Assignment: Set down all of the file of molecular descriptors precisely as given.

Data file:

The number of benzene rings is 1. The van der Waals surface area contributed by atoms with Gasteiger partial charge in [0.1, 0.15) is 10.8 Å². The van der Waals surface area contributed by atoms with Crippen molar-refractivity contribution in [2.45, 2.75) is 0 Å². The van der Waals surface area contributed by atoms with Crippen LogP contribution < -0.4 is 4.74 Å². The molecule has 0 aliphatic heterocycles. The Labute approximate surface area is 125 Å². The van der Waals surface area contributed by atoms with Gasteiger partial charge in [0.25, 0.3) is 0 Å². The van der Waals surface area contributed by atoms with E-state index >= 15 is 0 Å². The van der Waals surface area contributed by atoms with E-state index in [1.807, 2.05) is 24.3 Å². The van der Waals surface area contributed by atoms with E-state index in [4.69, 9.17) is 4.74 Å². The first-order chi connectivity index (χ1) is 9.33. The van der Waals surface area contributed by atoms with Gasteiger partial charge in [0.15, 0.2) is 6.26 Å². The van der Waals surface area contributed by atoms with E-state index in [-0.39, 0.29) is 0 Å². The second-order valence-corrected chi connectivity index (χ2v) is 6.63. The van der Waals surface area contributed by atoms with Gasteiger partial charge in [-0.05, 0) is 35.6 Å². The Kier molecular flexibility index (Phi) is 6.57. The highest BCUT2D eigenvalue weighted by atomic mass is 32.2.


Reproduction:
The number of benzene rings is 1. The van der Waals surface area contributed by atoms with Gasteiger partial charge in [0.1, 0.15) is 10.8 Å². The van der Waals surface area contributed by atoms with Crippen molar-refractivity contribution in [2.45, 2.75) is 0 Å². The van der Waals surface area contributed by atoms with Crippen LogP contribution < -0.4 is 4.74 Å². The molecule has 0 aliphatic heterocycles. The Labute approximate surface area is 125 Å². The van der Waals surface area contributed by atoms with Gasteiger partial charge in [0.25, 0.3) is 0 Å². The van der Waals surface area contributed by atoms with E-state index >= 15 is 0 Å². The van der Waals surface area contributed by atoms with E-state index in [1.807, 2.05) is 24.3 Å². The van der Waals surface area contributed by atoms with E-state index in [4.69, 9.17) is 4.74 Å². The first-order chi connectivity index (χ1) is 9.33. The van der Waals surface area contributed by atoms with Gasteiger partial charge in [0.15, 0.2) is 6.26 Å². The van der Waals surface area contributed by atoms with E-state index in [-0.39, 0.29) is 0 Å². The second-order valence-corrected chi connectivity index (χ2v) is 6.63. The van der Waals surface area contributed by atoms with Gasteiger partial charge in [-0.05, 0) is 35.6 Å². The Kier molecular flexibility index (Phi) is 6.57. The highest BCUT2D eigenvalue weighted by atomic mass is 32.2.